Sun. Jul 14th, 2024

Fire Insurance Just the Beginning – The Ukiah Daily Journal

By Vaseline May26,2024

In unity reality, everything is connected, so any evaluation of a situation has only a relative ‘starting point’. In most cases, the ‘starting point’ is the moment when something reaches the point of inevitable consciousness. An example of this is the homeowner’s insurance crisis.

An arbitrary beginning could be the end of the last ice age, about 12,000 years ago. Atmospheric CO2, which functioned like a home thermostat, rose 50 percent in a few thousand years and then remained stable. This warmed the planet enough to melt ice caps miles thick, allowing human civilizations to emerge. All recorded history has occurred within a stable temperature range.

A few centuries ago, humans began using stored fossil energy that living organisms had stored over millions of years. Starting slowly but increasing each year, the waste products of combustion changed the atmospheric chemistry, causing temperatures to slowly increase. As of today, humans have increased the level of CO2 in the atmosphere by another 50 percent.

As the planet warms, droughts increase and fires increase in both frequency and intensity. California’s fire season is now year-round. A few years ago, a fire in Redding turned into a tornado, with temperatures reaching 2,000°F. Entire communities have been destroyed. As we continually add more CO2, this problem will only get worse.

The fire insurance sector evolved in more stable times. Historical data was a reliable measure of future events, and insurance rates could be set with confidence, striking a balance between homeowners’ affordability and insurance companies’ profit motives. However, as atmospheric chemistry changes, the rate of asset destruction increases. Historical data no longer accurately predicts future losses. Because the companies pay out more than their premiums earn, they run the risk of going bankrupt.

In California, regional insurance companies cannot arbitrarily raise interest rates, but are legally bound by legal restrictions to ensure affordability for homeowners, a socialist balance versus the normal greed inherent in insurance. Until recently, predicting future risks was not allowed.

Further pressure on regional companies comes from the fact that they insure with international reinsurance companies, which necessarily take into account longer-term global realities. Decades ago, they started noticing that the climate crisis was increasing the losses they covered, and they started raising reinsurance rates for the regional companies.

As climate-induced destruction increases, regional companies are caught between the legal inability to raise rates locally and continually rising reinsurance rates. Instead of going bankrupt, regional companies began leaving the California market. The California FAIR Plan is a state-administered reserve insurance plan that provides more limited and expensive coverage. However, a significant portion of the funds come from all insurance companies operating within the state. If too many profitable insurance companies leave the state, the FAIR Plan is also at risk.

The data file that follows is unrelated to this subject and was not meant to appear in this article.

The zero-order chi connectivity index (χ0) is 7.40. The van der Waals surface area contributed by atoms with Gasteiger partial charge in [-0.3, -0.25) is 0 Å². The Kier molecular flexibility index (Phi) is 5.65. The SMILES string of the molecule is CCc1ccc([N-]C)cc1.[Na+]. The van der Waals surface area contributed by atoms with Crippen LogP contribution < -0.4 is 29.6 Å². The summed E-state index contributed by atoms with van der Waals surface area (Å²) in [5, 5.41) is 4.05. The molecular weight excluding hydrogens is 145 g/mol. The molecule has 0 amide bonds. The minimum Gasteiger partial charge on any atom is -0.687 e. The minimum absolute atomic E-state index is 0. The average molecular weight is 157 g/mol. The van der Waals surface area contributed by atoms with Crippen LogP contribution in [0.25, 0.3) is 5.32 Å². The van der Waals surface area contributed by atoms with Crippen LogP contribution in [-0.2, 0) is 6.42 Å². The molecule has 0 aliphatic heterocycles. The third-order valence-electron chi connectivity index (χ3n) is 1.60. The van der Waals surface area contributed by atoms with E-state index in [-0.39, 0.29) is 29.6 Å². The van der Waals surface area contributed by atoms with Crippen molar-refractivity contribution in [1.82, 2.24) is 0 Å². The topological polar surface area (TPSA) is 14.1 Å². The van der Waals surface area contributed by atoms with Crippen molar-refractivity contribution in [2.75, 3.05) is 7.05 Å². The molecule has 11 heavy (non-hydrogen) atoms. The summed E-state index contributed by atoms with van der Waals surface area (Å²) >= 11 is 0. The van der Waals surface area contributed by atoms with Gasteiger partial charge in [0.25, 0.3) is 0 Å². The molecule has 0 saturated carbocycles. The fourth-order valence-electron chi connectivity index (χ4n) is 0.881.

California has come to terms with reality and recently changed its rules to allow predicting future risks when setting interest rates. This reduces the threat of a lack of available insurance, which could have crashed the entire real estate industry and the banking system that finances it. Uninsurable properties lose 80 percent of their market value, jeopardizing the property tax revenue of every level of government. While allowing rate increases can keep insurance available, it won’t necessarily make it affordable. The threat of bankruptcy shifts from companies to individuals, neither of which is socially beneficial.

Every year we pay approximately 0.4 percent of our home value in insurance costs. Other states already pay three to thirteen times as much. Florida has experienced five major hurricanes in the past seven years. Floods and storm damage are increasing so quickly that the entire state could become uninsurable. Most of the US has yet to consider growing climate risks when it comes to insurance rates. Rising climate-related losses threaten to bankrupt all forms of insurance, which is starting to gain more attention.

But adjusting insurance rates does nothing to address the core problem of our deteriorating atmospheric chemistry. Tackling this effectively consists of two parts: decarbonizing and capturing CO2 emissions. We are still adding more and more CO2 every year. Decarbonization is the process of redesigning our entire economy to reduce emissions to zero as quickly as possible. Sequestration is the process of removing 1 trillion tons of CO2 and returning it to 300 ppm, a level we know can sustain humanity.

While canceled insurance policies are getting attention, we must do more to leave a habitable planet for our descendants.

Crispin B. Hollinshead lives in Ukiah. This and previous articles can be found at

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